This is a two-part class. Both sections of the class will automatically be placed in your cart when you select one of the sessions.
We all get floats on the back of our knitting when we work with multiple strands of yarn on a given row/round. Usually these floats are kept on the private side of the fabric as with the case of stranded colourwork knitting, but sometimes the floats can also be decorative, such as when working Latvian braids, knitweave patterns, slipped stitch patterns, and tuck stitch patterns.
Have you ever wondered why you have to hold the contrasting yarn to the left of the main color yarn when knitting a colorwork pattern? There are knitters who talk about color dominance all the time and some never do ... why is that? How often should you “trap” the float? Is it always 5-7 stitches, and who came up with that number? What are the other ways to tack down the floats and do we always have to trap the floats?
Let’s have some fun with the floats together and find out the answers to those questions!
In this class, you will
• learn the various ways (trapping, twisting, locking, and laddering) to manage floats when knitting stranded colour work will be explained, demonstrated, and discussed
• have the opportunity to experiment with different methods
• look at how the different techniques affect the look of the resulting fabric, when to use a specific technique, and what to take into considering when dealing with colour dominance especially when working with 3 colours or more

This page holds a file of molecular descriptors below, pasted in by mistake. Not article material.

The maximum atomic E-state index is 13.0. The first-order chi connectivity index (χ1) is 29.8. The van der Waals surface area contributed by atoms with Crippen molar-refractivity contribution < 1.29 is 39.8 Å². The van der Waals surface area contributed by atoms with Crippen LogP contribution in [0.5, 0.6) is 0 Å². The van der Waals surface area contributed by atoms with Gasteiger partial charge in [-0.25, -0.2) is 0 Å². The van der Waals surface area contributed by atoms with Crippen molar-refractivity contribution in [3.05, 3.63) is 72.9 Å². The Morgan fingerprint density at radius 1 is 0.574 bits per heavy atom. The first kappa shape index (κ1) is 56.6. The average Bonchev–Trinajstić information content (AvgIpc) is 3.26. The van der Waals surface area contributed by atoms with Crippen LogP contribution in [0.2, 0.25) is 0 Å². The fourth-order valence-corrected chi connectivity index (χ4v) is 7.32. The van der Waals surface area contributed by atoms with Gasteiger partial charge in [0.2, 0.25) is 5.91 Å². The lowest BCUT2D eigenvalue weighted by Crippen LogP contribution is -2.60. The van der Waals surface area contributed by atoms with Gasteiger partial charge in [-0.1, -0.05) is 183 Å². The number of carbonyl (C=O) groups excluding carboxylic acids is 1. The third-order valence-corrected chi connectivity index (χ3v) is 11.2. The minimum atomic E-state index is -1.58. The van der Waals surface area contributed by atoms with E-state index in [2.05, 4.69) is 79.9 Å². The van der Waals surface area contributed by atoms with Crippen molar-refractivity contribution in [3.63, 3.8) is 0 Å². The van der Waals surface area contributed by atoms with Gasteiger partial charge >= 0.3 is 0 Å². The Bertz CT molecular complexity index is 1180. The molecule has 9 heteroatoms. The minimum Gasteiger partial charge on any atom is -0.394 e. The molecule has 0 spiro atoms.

As a bonus, we will also look at how partial intarsia and duplicate stitch can add interests to a stranded colorwork project and how flo
Participants will be given a PDF containing instructions for the methods explained in class alongside links to supplementary information available on the internet for reference.
Technique Requirements: knit/purl, cast on/bind off, chart reading, easy colorwork. Participants should have a basic understanding of how stranded colourwork works.
Familiarize yourself with the Speed Swatching Method for circular knitting.
Information can be found on the internet by searching with the keyword, “speed swatching for circular knitting”.
Worsted or aran weight yarn in 2 colors preferably in cream/white and in another dark, saturated color of your choosing (15g each), 4 mm / US 6, 4.5mm / US 7 circular needles (60cm or longer)